Monday, February 15, 2010


Stephen's Speech to the Sanhedrin

"1Then the high priest asked him, "Are these charges true?"
2To this he replied: "Brothers and fathers, listen to me! The God of glory appeared to our father Abraham while he was still in Mesopotamia, before he lived in Haran. 3'Leave your country and your people,' God said, 'and go to the land I will show you.'
4"So he left the land of the Chaldeans and settled in Haran. After the death of his father, God sent him to this land where you are now living. 5He gave him no inheritance here, not even a foot of ground. But God promised him that he and his descendants after him would possess the land, even though at that time Abraham had no child. 6God spoke to him in this way: 'Your descendants will be strangers in a country not their own, and they will be enslaved and mistreated four hundred years. 7But I will punish the nation they serve as slaves,' God said, 'and afterward they will come out of that country and worship me in this place.' 8Then he gave Abraham the covenant of circumcision. And Abraham became the father of Isaac and circumcised him eight days after his birth. Later Isaac became the father of Jacob, and Jacob became the father of the twelve patriarchs.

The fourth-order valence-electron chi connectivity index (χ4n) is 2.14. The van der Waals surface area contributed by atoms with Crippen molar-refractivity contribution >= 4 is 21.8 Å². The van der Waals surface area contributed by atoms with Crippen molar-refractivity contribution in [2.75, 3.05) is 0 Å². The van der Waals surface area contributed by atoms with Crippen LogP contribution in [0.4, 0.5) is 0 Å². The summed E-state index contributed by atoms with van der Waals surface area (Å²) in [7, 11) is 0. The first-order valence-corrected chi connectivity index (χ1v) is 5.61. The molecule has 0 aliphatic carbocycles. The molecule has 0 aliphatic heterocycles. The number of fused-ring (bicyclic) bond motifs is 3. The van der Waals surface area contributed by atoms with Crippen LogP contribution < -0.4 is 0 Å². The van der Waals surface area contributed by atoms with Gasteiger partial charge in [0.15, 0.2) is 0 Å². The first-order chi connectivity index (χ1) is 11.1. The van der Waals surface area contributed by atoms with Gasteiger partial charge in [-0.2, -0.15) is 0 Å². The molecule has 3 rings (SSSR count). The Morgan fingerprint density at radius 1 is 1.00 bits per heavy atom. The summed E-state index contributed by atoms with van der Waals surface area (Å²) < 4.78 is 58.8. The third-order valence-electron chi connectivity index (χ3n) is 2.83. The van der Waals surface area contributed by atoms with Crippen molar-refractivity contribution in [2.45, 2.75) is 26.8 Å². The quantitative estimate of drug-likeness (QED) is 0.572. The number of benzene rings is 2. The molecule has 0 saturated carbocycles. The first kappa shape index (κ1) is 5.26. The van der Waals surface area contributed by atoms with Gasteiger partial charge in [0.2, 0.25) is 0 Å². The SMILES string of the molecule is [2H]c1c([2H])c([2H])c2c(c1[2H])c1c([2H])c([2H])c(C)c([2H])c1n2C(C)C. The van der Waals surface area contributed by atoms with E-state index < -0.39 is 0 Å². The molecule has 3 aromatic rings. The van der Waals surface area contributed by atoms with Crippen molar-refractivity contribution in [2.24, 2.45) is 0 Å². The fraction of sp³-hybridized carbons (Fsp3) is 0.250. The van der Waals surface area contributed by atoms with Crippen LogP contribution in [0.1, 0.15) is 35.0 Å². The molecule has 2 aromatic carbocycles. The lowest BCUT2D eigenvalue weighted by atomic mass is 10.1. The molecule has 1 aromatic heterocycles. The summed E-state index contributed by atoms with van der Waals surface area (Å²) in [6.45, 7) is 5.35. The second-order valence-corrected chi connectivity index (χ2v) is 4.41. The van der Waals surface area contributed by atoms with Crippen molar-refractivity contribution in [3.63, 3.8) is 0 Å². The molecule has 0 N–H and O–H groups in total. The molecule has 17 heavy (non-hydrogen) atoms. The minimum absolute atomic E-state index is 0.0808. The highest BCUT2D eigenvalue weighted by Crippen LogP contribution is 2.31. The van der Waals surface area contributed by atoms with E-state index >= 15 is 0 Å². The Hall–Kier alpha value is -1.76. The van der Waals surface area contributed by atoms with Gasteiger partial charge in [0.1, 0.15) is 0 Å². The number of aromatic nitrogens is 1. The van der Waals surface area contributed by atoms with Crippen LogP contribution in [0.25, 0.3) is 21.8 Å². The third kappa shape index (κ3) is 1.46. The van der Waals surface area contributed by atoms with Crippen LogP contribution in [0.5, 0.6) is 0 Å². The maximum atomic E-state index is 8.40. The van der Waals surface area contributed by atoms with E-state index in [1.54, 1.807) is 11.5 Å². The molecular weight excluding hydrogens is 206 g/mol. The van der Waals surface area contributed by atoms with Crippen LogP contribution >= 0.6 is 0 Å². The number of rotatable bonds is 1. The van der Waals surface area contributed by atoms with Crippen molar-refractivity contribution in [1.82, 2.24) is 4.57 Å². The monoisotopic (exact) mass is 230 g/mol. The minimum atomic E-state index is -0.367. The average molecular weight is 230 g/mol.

9"Because the patriarchs were jealous of Joseph, they sold him as a slave into Egypt. But God was with him 10and rescued him from all his troubles. He gave Joseph wisdom and enabled him to gain the goodwill of Pharaoh king of Egypt; so he made him ruler over Egypt and all his palace."

Stephen's Speech
to the Sanhedrin
It is thought that the high priest that Stephen was speaking to was most likely Caiaphas, the same man who had earlier questioned and condemned Jesus.

Stephen boldly goes into a lengthy speech about Israel's relationship with God. From Old Testament history he showed that the Jews had constantly rejected God's message and his prophets, and that this council had rejected the Messiah, God's Son. Stephen points out that God always had kept his side of the promise, but Israel had failed again and again to uphold its end. The people's hearts were far from God. Their lack of faith and lack of obedience meant that they had failed to keep their part of the covenant.

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